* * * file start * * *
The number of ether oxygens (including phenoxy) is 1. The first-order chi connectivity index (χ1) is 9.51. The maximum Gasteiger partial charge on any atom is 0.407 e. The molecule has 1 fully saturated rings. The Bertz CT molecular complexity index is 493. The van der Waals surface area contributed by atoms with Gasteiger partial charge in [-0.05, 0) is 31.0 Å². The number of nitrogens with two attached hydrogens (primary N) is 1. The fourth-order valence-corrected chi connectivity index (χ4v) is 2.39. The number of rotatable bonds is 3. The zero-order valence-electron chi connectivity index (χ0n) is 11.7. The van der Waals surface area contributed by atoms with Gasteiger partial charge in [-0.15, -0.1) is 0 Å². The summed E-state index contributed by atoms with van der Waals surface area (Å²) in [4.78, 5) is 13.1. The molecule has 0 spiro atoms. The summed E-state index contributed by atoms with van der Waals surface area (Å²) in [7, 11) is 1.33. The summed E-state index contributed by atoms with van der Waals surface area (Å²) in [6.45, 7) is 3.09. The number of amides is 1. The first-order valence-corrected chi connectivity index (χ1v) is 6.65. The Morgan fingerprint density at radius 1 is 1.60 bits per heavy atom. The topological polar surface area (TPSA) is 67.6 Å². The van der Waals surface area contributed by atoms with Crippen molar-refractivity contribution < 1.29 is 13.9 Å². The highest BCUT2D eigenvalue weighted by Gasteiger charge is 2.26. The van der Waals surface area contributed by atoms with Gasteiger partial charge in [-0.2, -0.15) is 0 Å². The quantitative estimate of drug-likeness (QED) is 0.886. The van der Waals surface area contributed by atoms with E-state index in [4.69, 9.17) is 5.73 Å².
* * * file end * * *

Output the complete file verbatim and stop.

The number of ether oxygens (including phenoxy) is 1. The first-order chi connectivity index (χ1) is 9.51. The maximum Gasteiger partial charge on any atom is 0.407 e. The molecule has 1 fully saturated rings. The Bertz CT molecular complexity index is 493. The van der Waals surface area contributed by atoms with Gasteiger partial charge in [-0.05, 0) is 31.0 Å². The number of nitrogens with two attached hydrogens (primary N) is 1. The fourth-order valence-corrected chi connectivity index (χ4v) is 2.39. The number of rotatable bonds is 3. The zero-order valence-electron chi connectivity index (χ0n) is 11.7. The van der Waals surface area contributed by atoms with Gasteiger partial charge in [-0.15, -0.1) is 0 Å². The summed E-state index contributed by atoms with van der Waals surface area (Å²) in [4.78, 5) is 13.1. The molecule has 0 spiro atoms. The summed E-state index contributed by atoms with van der Waals surface area (Å²) in [7, 11) is 1.33. The summed E-state index contributed by atoms with van der Waals surface area (Å²) in [6.45, 7) is 3.09. The number of amides is 1. The first-order valence-corrected chi connectivity index (χ1v) is 6.65. The Morgan fingerprint density at radius 1 is 1.60 bits per heavy atom. The topological polar surface area (TPSA) is 67.6 Å². The van der Waals surface area contributed by atoms with Crippen molar-refractivity contribution < 1.29 is 13.9 Å². The highest BCUT2D eigenvalue weighted by Gasteiger charge is 2.26. The van der Waals surface area contributed by atoms with Gasteiger partial charge in [-0.2, -0.15) is 0 Å². The quantitative estimate of drug-likeness (QED) is 0.886. The van der Waals surface area contributed by atoms with E-state index in [4.69, 9.17) is 5.73 Å².